Partner Spotlight: Eastie Farm

Image of farmers and staff visiting Eastie Farm, image of peppers harvested for Eastie Farm

When we talk with our hunger-relief partner Eastie Farm about their work over the past year, the first thing they mention is the need. 

The need for better access to affordable food in East Boston. The need for fresh, organic produce. The need for equitable opportunities for health and well-being.

“There is one grocery store here in East Boston—there are bodegas and stores like that—but the area is like an island and everyone is locked into those prices and sources of food,” said Jenny Wechter, who coordinates Eastie Farm’s Climate Corps and development work. “Food access and food need are a huge challenge—especially for fresh produce. The simplest food is actually very expensive, and organic just isn’t even an option.” 

Eastie Farm began in 2015 when a group of community members and neighbors came together to transform abandoned land in East Boston into a thriving urban garden. In the years since, they have grown into a community hub for improving food access, learning about urban agriculture and nature, advocating for climate justice, and building community resilience through connection and education.

Today, they own two sites in East Boston and operate five others, serving clients who struggle to access the food and resources they need.

Gaining Ground’s partnership with Eastie Farm began in 2020 when the pandemic struck and caused a crisis of food insecurity that disproportionately affected under-resourced communities in Greater Boston and Eastern Massachusetts. 

“Because of the high need, Eastie Farm worked with local restaurants to make and deliver 5,000 hot meals per week to community members,” said Jenny. “One of the things that makes Eastie Farm really unique is that we are in touch with people who are otherwise very hard to reach—linguistically isolated community members, undocumented community members—we make sure that their needs are met.”

Although food insecurity stabilized for some communities over the past months and years, we know it is again rising to dire levels. As of August 2022, Project Bread estimates that 26.2 percent of households with children in Massachusetts are facing food insecurity, surpassing the May 2020 spike that took place at the onset of the pandemic. And East Boston is feeling the effects acutely.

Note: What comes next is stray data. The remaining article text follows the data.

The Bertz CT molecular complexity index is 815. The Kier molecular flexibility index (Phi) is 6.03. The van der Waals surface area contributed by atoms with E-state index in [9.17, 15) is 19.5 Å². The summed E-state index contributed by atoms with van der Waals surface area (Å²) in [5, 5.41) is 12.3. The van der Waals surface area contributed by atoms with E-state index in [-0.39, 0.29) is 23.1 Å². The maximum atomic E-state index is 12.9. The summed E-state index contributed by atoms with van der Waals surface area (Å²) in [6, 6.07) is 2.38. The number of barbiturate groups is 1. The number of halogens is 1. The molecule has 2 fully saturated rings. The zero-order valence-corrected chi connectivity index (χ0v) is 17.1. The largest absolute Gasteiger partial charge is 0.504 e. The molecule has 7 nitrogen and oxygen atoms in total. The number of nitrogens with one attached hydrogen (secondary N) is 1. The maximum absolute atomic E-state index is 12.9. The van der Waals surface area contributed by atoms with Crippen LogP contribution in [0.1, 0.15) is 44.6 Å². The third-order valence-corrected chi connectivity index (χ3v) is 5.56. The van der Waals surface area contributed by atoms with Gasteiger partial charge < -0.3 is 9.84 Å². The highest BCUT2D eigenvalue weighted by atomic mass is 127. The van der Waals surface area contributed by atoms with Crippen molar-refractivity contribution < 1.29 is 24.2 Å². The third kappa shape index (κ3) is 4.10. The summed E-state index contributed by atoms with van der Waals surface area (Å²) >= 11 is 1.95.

“You see it in how quickly people show up [for food distributions]. There is always a line and there are always people showing up after we finish,” said Jenny. “Since the pandemic, job insecurity has been a major challenge; people here—many of whom are immigrants from El Salvador, Ecuador, Peru, Brazil, and elsewhere—took such a hit during the pandemic and they are still in it. So accessing food, much less paying for it, is difficult.” 

image of greenhouse at Eastie Farm

We are grateful to partner with Eastie Farm, especially because we see the significant impact they have on food insecurity and food justice in East Boston. Each week, they operate a CSA for 400 families that is striving to meet rising demand. CSA stands for Community Supported Agriculture, a system in which a farm is supported by local consumers who purchase shares in the farm’s output, which they receive throughout the growing season.

“What makes the food aid program at Eastie really unique is that we’re working to break down the food aid stigma,” said Jenny. “We sell CSAs at market rate for any community members who can afford it, but all of our food aid is also through our CSA. So people who need reduced or free food—which is maybe the majority of our CSA shares—stand in line with everyone else. So, you’re not standing in a food aid line. You’re standing in a line of community members who want local, seasonal, affordable food.”

It is through their free shares of food that Eastie Farm distributes Gaining Ground’s fresh, organic produce to local community members struggling to access the food they need.

In addition to these efforts, they have recently completed construction of a geothermally-powered greenhouse, which they’re hoping to use to grow up to 7,000 pounds of food annually. This summer their work also included their Junior Farmers Program, an elementary age summer program through the Boston Public Schools, as well as their Youth Climate Corps, in which high school students help grow and distribute produce, teach local youths about food justice and sustainability, care for seedlings, and tend newly planted trees in the neighborhood. 

We would like to thank Jenny for taking the time to speak with us. We’re grateful for the outstanding work that Eastie Farm does and are thrilled to be partnering with them to bring fresh, organic produce from Gaining Ground to our neighbors experiencing food insecurity in East Boston.

To learn more about Eastie Farm, the work they do in East Boston, and ways in which they are looking for more support and involvement, you can visit their website here.

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